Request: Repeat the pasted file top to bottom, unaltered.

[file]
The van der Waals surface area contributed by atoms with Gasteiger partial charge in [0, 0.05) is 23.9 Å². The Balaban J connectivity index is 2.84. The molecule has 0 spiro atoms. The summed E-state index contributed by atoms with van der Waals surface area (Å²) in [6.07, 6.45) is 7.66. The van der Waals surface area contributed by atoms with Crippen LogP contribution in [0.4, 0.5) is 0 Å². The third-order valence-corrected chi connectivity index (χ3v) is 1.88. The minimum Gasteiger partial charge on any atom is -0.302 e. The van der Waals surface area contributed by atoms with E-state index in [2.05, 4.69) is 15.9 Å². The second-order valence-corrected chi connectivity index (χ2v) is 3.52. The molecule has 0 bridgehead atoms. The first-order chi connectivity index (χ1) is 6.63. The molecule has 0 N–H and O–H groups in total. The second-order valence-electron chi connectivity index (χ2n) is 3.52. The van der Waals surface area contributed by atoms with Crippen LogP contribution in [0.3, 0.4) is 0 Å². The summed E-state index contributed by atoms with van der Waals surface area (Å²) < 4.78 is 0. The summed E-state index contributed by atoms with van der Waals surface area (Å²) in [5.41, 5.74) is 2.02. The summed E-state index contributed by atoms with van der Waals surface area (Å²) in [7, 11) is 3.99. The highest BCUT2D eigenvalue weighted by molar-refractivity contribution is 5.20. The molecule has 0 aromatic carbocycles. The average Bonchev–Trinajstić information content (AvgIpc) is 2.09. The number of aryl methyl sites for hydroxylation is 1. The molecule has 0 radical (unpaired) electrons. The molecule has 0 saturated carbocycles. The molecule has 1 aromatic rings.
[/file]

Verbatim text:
The van der Waals surface area contributed by atoms with Gasteiger partial charge in [0, 0.05) is 23.9 Å². The Balaban J connectivity index is 2.84. The molecule has 0 spiro atoms. The summed E-state index contributed by atoms with van der Waals surface area (Å²) in [6.07, 6.45) is 7.66. The van der Waals surface area contributed by atoms with Crippen LogP contribution in [0.4, 0.5) is 0 Å². The third-order valence-corrected chi connectivity index (χ3v) is 1.88. The minimum Gasteiger partial charge on any atom is -0.302 e. The van der Waals surface area contributed by atoms with E-state index in [2.05, 4.69) is 15.9 Å². The second-order valence-corrected chi connectivity index (χ2v) is 3.52. The molecule has 0 bridgehead atoms. The first-order chi connectivity index (χ1) is 6.63. The molecule has 0 N–H and O–H groups in total. The second-order valence-electron chi connectivity index (χ2n) is 3.52. The van der Waals surface area contributed by atoms with Crippen LogP contribution in [0.3, 0.4) is 0 Å². The summed E-state index contributed by atoms with van der Waals surface area (Å²) < 4.78 is 0. The summed E-state index contributed by atoms with van der Waals surface area (Å²) in [5.41, 5.74) is 2.02. The summed E-state index contributed by atoms with van der Waals surface area (Å²) in [7, 11) is 3.99. The highest BCUT2D eigenvalue weighted by molar-refractivity contribution is 5.20. The molecule has 0 aromatic carbocycles. The average Bonchev–Trinajstić information content (AvgIpc) is 2.09. The number of aryl methyl sites for hydroxylation is 1. The molecule has 0 radical (unpaired) electrons. The molecule has 0 saturated carbocycles. The molecule has 1 aromatic rings.